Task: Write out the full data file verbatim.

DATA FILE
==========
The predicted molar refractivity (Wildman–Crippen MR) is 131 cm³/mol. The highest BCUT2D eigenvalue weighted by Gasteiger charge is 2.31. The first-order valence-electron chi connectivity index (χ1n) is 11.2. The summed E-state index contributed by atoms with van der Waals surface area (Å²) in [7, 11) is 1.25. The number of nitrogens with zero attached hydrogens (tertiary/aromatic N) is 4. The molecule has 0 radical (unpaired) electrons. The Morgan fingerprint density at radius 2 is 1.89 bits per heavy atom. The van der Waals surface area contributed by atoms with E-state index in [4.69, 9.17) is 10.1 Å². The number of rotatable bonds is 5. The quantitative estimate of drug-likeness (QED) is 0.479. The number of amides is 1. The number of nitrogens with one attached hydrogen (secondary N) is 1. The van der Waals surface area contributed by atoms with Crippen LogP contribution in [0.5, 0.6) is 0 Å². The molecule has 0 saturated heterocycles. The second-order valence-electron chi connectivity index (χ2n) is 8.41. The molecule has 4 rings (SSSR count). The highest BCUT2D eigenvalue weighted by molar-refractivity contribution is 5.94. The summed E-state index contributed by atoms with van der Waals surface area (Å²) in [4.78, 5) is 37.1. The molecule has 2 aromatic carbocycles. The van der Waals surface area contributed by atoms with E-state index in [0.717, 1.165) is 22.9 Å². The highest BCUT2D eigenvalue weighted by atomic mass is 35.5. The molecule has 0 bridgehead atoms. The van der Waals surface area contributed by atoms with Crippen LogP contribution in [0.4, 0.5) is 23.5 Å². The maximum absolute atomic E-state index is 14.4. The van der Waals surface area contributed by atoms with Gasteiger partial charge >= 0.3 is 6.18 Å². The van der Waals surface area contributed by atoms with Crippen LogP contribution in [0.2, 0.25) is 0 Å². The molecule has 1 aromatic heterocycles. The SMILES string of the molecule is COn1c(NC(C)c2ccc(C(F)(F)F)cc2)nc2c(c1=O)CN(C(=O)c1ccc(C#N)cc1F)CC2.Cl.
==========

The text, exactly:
The predicted molar refractivity (Wildman–Crippen MR) is 131 cm³/mol. The highest BCUT2D eigenvalue weighted by Gasteiger charge is 2.31. The first-order valence-electron chi connectivity index (χ1n) is 11.2. The summed E-state index contributed by atoms with van der Waals surface area (Å²) in [7, 11) is 1.25. The number of nitrogens with zero attached hydrogens (tertiary/aromatic N) is 4. The molecule has 0 radical (unpaired) electrons. The Morgan fingerprint density at radius 2 is 1.89 bits per heavy atom. The van der Waals surface area contributed by atoms with E-state index in [4.69, 9.17) is 10.1 Å². The number of rotatable bonds is 5. The quantitative estimate of drug-likeness (QED) is 0.479. The number of amides is 1. The number of nitrogens with one attached hydrogen (secondary N) is 1. The van der Waals surface area contributed by atoms with Crippen LogP contribution in [0.5, 0.6) is 0 Å². The molecule has 0 saturated heterocycles. The second-order valence-electron chi connectivity index (χ2n) is 8.41. The molecule has 4 rings (SSSR count). The highest BCUT2D eigenvalue weighted by molar-refractivity contribution is 5.94. The summed E-state index contributed by atoms with van der Waals surface area (Å²) in [4.78, 5) is 37.1. The molecule has 2 aromatic carbocycles. The van der Waals surface area contributed by atoms with E-state index in [0.717, 1.165) is 22.9 Å². The highest BCUT2D eigenvalue weighted by atomic mass is 35.5. The molecule has 0 bridgehead atoms. The van der Waals surface area contributed by atoms with Crippen LogP contribution in [0.4, 0.5) is 23.5 Å². The maximum absolute atomic E-state index is 14.4. The van der Waals surface area contributed by atoms with Gasteiger partial charge >= 0.3 is 6.18 Å². The van der Waals surface area contributed by atoms with Crippen LogP contribution in [0.2, 0.25) is 0 Å². The molecule has 1 aromatic heterocycles. The SMILES string of the molecule is COn1c(NC(C)c2ccc(C(F)(F)F)cc2)nc2c(c1=O)CN(C(=O)c1ccc(C#N)cc1F)CC2.Cl.